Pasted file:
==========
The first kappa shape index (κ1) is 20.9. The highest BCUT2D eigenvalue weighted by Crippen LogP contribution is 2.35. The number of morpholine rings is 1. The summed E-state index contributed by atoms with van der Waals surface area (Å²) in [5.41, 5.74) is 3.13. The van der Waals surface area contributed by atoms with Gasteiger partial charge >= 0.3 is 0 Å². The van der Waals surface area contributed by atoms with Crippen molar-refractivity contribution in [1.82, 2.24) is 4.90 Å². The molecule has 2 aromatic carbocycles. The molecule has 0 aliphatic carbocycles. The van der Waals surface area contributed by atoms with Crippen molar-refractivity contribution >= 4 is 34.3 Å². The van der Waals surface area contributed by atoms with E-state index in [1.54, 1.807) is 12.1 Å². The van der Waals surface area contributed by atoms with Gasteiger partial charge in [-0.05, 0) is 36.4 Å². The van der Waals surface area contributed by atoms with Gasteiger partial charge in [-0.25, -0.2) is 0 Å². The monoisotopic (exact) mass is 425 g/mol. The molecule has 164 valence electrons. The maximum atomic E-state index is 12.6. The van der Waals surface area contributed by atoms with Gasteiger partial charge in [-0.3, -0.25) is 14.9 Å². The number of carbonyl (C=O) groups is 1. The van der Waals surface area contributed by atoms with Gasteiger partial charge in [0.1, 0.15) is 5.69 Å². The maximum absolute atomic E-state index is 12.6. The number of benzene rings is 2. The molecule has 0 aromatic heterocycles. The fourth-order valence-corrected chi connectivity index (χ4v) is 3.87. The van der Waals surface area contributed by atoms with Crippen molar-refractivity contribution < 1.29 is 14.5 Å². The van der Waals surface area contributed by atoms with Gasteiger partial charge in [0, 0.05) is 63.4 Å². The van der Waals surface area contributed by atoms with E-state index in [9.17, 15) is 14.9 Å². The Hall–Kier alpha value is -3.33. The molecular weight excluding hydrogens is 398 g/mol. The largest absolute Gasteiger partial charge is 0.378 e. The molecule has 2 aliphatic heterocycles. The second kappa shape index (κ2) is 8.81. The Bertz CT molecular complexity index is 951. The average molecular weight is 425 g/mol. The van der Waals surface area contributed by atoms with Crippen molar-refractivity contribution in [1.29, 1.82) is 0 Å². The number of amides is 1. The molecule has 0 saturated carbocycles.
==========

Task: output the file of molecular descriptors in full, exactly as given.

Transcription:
The first kappa shape index (κ1) is 20.9. The highest BCUT2D eigenvalue weighted by Crippen LogP contribution is 2.35. The number of morpholine rings is 1. The summed E-state index contributed by atoms with van der Waals surface area (Å²) in [5.41, 5.74) is 3.13. The van der Waals surface area contributed by atoms with Gasteiger partial charge >= 0.3 is 0 Å². The van der Waals surface area contributed by atoms with Crippen molar-refractivity contribution in [1.82, 2.24) is 4.90 Å². The molecule has 2 aromatic carbocycles. The molecule has 0 aliphatic carbocycles. The van der Waals surface area contributed by atoms with Crippen molar-refractivity contribution >= 4 is 34.3 Å². The van der Waals surface area contributed by atoms with E-state index in [1.54, 1.807) is 12.1 Å². The van der Waals surface area contributed by atoms with Gasteiger partial charge in [-0.05, 0) is 36.4 Å². The van der Waals surface area contributed by atoms with Gasteiger partial charge in [-0.25, -0.2) is 0 Å². The monoisotopic (exact) mass is 425 g/mol. The molecule has 164 valence electrons. The maximum atomic E-state index is 12.6. The van der Waals surface area contributed by atoms with Gasteiger partial charge in [-0.3, -0.25) is 14.9 Å². The number of carbonyl (C=O) groups is 1. The van der Waals surface area contributed by atoms with Gasteiger partial charge in [0.1, 0.15) is 5.69 Å². The maximum absolute atomic E-state index is 12.6. The number of benzene rings is 2. The molecule has 0 aromatic heterocycles. The fourth-order valence-corrected chi connectivity index (χ4v) is 3.87. The van der Waals surface area contributed by atoms with Crippen molar-refractivity contribution < 1.29 is 14.5 Å². The van der Waals surface area contributed by atoms with Gasteiger partial charge in [0, 0.05) is 63.4 Å². The van der Waals surface area contributed by atoms with E-state index in [9.17, 15) is 14.9 Å². The Hall–Kier alpha value is -3.33. The molecular weight excluding hydrogens is 398 g/mol. The largest absolute Gasteiger partial charge is 0.378 e. The molecule has 2 aliphatic heterocycles. The second kappa shape index (κ2) is 8.81. The Bertz CT molecular complexity index is 951. The average molecular weight is 425 g/mol. The van der Waals surface area contributed by atoms with Crippen molar-refractivity contribution in [1.29, 1.82) is 0 Å². The number of amides is 1. The molecule has 0 saturated carbocycles.